-Martha Engel, Attorney
Up here in the North, we are big fans of the store that has it all – Target. In fact most Minnesotans will often joke that we cannot step foot in a Target store without spending at least $100 and walking out with items we never intended to purchase on the way into the store. Maybe their logo really has a hypnotic effect. At any rate, we love Target up here. But lately, they’ve had their share of scandals and negative publicity. First, a huge identity theft issue. Then massive layoffs. A “Trophy” t-shirt triggered some outcry, as did their recent decision on gender neutrality for in-store marketing. You’ve probably heard of at least one of these. But what about their IP issues when it comes to some graphic T’s in their apparel department?
A company in Boston, Sully’s, was quite surprised to see in Target’s Going Local collection (a collection aimed at local markets starting with Boston and Chicago – surprisingly not Target’s local fans in Minnesota) a green t-shirt with the same GREEN MONSTAH as it had been selling for almost a decade. Sully’s had even filed a trademark application for GREEN MONSTAH back in 2011 for a variety of apparel goods, but it was abandoned for failure to file a timely reply to an office action where the mark was refused over registrations for “Green Monster” owned by the Boston Red Sox.
Going the old fashioned “social media” route, they took out a full page ad in the Boston Herald to address the issue in a public letter to Target. But this wasn’t their first t-shirt design kerfuffle.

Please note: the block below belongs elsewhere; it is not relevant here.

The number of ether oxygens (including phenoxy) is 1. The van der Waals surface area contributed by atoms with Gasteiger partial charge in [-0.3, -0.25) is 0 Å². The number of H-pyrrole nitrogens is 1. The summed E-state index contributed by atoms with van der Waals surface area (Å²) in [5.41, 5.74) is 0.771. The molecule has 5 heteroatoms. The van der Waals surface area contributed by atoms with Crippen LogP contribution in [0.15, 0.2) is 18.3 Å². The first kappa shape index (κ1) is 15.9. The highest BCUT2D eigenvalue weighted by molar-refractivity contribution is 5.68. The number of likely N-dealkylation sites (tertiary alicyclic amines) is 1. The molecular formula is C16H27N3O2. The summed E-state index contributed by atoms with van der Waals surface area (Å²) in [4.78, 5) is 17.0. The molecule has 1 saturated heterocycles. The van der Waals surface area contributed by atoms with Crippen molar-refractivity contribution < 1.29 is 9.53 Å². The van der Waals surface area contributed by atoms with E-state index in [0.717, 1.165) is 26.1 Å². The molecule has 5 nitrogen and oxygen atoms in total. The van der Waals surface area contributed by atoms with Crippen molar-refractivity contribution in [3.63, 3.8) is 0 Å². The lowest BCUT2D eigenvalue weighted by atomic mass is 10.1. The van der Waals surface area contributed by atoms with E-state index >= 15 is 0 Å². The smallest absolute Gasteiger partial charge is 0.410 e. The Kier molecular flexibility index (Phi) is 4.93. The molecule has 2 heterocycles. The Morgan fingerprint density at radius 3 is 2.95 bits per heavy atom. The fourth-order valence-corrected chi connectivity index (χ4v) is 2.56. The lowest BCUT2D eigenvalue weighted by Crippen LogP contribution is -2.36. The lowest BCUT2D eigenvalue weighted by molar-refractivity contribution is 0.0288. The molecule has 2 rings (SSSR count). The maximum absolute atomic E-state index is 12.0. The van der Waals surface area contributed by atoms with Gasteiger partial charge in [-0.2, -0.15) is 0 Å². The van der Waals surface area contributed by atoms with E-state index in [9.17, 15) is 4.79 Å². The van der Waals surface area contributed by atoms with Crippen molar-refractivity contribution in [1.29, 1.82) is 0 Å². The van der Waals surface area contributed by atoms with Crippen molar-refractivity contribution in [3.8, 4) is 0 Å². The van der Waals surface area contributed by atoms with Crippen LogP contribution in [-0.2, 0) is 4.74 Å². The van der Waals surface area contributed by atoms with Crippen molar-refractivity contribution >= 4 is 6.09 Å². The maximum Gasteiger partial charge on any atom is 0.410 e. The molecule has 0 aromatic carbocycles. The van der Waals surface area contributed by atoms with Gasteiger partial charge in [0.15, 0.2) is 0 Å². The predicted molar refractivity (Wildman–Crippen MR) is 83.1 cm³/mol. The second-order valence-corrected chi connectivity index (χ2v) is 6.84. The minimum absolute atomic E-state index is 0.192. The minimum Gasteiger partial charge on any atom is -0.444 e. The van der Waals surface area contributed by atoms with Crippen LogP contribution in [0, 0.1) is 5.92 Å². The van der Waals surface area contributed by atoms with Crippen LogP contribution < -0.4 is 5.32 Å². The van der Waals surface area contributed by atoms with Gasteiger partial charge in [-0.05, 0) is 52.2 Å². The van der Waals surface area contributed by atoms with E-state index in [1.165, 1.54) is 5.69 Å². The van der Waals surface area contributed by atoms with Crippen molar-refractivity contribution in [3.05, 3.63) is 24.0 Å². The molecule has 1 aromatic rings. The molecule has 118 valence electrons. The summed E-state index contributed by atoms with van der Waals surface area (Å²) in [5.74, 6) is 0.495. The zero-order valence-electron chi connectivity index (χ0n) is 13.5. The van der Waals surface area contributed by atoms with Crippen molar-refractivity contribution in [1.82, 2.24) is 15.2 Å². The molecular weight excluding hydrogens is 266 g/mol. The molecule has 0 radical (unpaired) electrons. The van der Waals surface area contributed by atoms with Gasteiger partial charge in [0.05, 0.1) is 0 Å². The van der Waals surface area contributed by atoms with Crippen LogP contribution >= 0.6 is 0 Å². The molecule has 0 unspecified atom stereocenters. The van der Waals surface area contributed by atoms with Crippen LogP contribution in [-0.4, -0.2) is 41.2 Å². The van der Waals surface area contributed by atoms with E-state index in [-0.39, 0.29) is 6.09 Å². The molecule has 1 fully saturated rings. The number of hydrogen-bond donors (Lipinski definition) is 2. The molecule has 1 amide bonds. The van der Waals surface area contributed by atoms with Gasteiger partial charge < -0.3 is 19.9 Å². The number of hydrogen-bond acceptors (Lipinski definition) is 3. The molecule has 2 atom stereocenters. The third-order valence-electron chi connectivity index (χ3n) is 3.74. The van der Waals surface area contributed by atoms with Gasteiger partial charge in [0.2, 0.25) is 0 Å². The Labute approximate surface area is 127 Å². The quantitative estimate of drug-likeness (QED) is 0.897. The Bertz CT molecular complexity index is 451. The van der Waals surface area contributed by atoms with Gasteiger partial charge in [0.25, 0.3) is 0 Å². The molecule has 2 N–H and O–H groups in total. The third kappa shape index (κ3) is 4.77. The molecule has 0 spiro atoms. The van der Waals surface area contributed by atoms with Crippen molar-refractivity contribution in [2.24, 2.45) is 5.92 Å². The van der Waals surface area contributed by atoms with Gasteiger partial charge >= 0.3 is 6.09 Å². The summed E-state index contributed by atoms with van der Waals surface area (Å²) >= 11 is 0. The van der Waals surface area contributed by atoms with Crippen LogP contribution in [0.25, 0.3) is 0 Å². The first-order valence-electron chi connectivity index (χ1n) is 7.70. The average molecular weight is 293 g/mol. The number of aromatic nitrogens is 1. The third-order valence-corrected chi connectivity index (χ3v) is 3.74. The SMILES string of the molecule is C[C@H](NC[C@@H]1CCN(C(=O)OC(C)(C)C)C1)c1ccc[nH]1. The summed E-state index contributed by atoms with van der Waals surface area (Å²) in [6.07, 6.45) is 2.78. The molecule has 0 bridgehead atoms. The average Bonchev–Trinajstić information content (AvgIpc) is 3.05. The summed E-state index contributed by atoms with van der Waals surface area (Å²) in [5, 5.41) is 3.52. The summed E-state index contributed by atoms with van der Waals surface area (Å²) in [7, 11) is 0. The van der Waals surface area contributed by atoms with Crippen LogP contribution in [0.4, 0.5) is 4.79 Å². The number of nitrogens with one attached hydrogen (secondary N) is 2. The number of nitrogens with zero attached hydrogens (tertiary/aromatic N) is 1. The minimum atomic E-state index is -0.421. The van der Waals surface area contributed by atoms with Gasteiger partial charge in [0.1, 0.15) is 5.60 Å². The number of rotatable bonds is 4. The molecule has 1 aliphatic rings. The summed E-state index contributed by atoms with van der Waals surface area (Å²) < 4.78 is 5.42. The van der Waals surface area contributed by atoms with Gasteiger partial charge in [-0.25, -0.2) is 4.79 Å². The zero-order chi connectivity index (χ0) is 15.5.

This came just months after a designer was “shocked, confused, and frustrated” when a t-shirt remarkably similar to her #MERICA flag t-shirt appeared on Target shelves.
At least in the latter situation, Target said it was made by a vendor and not in-house, which does not necessarily absolve them from liability.
As a seller, what can you do to protect yourself from these situations? Well, one way is to have the manufacturer or vendor indemnify you for any trademark or copyright infringement and/or to represent that their product does not infringe any trademarks or copyrights of any third party. That way the liability is off of you as the seller and onto the manufacturer who should have verified the design did not infringe or sought permission from the third party.
But as for someone selling graphic T’s, how can you protect yourself from what happened at Target? Trademark rights cannot be granted for a mark that is purely ornamental – that is, a slogan, design or work used in a manner that is not source identifying. None of the situations above appear to be source identifying uses that would amount to the establishment of trademark rights – they’re just ornamental t-shirt designs. For those situations, copyright protection for the imprinted image would be available.